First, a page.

Autonomous Truck Teaches Itself To Powerslide

When you’re a teenager new to the sensations of driving, it seems counterintuitive to “turn into the skid”, but once you’ve got a few winters of driving under your belt, you’re drifting like a pro. We learn by experience, and as it turns out, so does this fully autonomous power-sliding rally truck.

Figuring out how to handle friction-optional roadways is entirely the point of the AutoRally project at Georgia Tech, which puts a seriously teched-up 1/5 scale rally truck through its paces on an outdoor dirt track. Equipped with high-precision IMU, high-resolution GPS, dual front-facing cameras, and Hall-effect sensors on each wheel sampled at 70 Hz, the on-board Quad-core i7 knows exactly where the vehicle is and what the relationship between it and the track is at all times. There’s no external sensing or computing – everything needed to run the track is in the 21 kg truck. The video below shows how the truck navigates the oval track on its own with one simple goal – keep the target speed as close to 8 meters per second as possible. The truck handles the red Georgia clay like a boss, dealing not only with differing surface conditions but also with bright-to-dark lighting transitions. So far the truck only appears to handle an oval track, but our bet is that a more complex track is the next step for the platform.

While we really like the ride-on scale of this autonomous chase vehicle, other than that there haven’t been too many non-corporate self-driving vehicle hacks around here lately. Let’s hope that AutoRally is an indication that the hackers haven’t ceded the field to Google entirely. Why let them have all the fun?

Thanks for the tip, [irrenhaus]

55 thoughts on “Autonomous Truck Teaches Itself To Powerslide

      1. That is interesting, the tire marks actually indicate the same information as the multiple path display did in the first video, darker is optimal, but you can see where less often sub-optimal paths were taken.

        1. I don’t think that’s necessarily the case, it appears the robot was driving a course mapped with gps coordinates and trying to navigate that. If was running a more complex course (like the image posted) it’d need another map, but the software would probably find a “cut corner” path around the double-turns.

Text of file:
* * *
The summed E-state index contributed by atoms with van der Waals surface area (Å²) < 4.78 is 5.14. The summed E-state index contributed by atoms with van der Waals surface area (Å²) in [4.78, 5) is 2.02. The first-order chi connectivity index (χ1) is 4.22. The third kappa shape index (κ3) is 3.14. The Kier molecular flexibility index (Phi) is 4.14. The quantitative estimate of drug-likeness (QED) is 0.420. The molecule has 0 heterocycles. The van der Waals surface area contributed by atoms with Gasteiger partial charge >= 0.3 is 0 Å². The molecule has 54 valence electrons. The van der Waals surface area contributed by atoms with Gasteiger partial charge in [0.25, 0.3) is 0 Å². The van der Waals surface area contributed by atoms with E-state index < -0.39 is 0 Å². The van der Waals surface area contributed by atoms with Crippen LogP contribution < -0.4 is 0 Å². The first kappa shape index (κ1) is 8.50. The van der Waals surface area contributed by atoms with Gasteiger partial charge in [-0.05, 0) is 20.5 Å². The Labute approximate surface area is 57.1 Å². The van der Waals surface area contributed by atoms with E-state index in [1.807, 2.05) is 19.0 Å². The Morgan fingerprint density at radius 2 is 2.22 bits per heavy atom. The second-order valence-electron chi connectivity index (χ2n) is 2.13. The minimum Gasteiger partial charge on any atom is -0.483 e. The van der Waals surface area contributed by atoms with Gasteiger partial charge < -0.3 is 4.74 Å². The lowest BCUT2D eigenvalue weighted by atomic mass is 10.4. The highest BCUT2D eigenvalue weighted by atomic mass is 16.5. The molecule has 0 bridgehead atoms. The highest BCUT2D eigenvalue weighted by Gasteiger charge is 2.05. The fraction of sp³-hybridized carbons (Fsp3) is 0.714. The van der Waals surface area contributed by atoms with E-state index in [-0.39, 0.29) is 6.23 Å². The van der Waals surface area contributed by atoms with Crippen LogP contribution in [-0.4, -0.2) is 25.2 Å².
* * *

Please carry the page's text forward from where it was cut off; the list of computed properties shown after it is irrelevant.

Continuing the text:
If the system didn’t have a local-map, or memory of the course from previous laps, it would be like any driver taking on an unfamiliar road.

        1. No PID here. A PID control system is an analog (or simulated analog) control system. From the video, this control system chooses the best of a large number of predicted outcomes, 60 times a second. But even if a PID system was used, the varying slippage (in two dimensions) of all four wheels would still likely result in a chaotic-looking response. This system would probably look a lot smoother if it was operating on a paved track.

          1. Oh, I see – you’re talking about the DeLorean. Never mind the ‘paved’ bit. Still, a PID is NOT going to work here since a PID only implements a 2nd-order polynomial, while this clearly is higher order than that.

  1. The write up says it is controlled by a quad core i7 cpu. The linked article says “quad-core i7 computer with a Nvidia GTX 750ti GPU and 32 gigs of RAM”. The GPU does the heavy lifting of calculating/optimizing path trajectories, and the i7 does data collection and control, presumably.

      1. Not really overkill there…the i7 can’t calculate and evaluate that many paths in such short time. >2000 potential paths to choose, all recalculated 60 times per second. That’s a lot.

        1. I’m not dissing the cool hardware at all if that’s what you thought. My comment was made in jest.
          That said, calculating ‘2,560 different trajectory possibilities’ around 60Hz sounds like alot of computing, I’ll agree.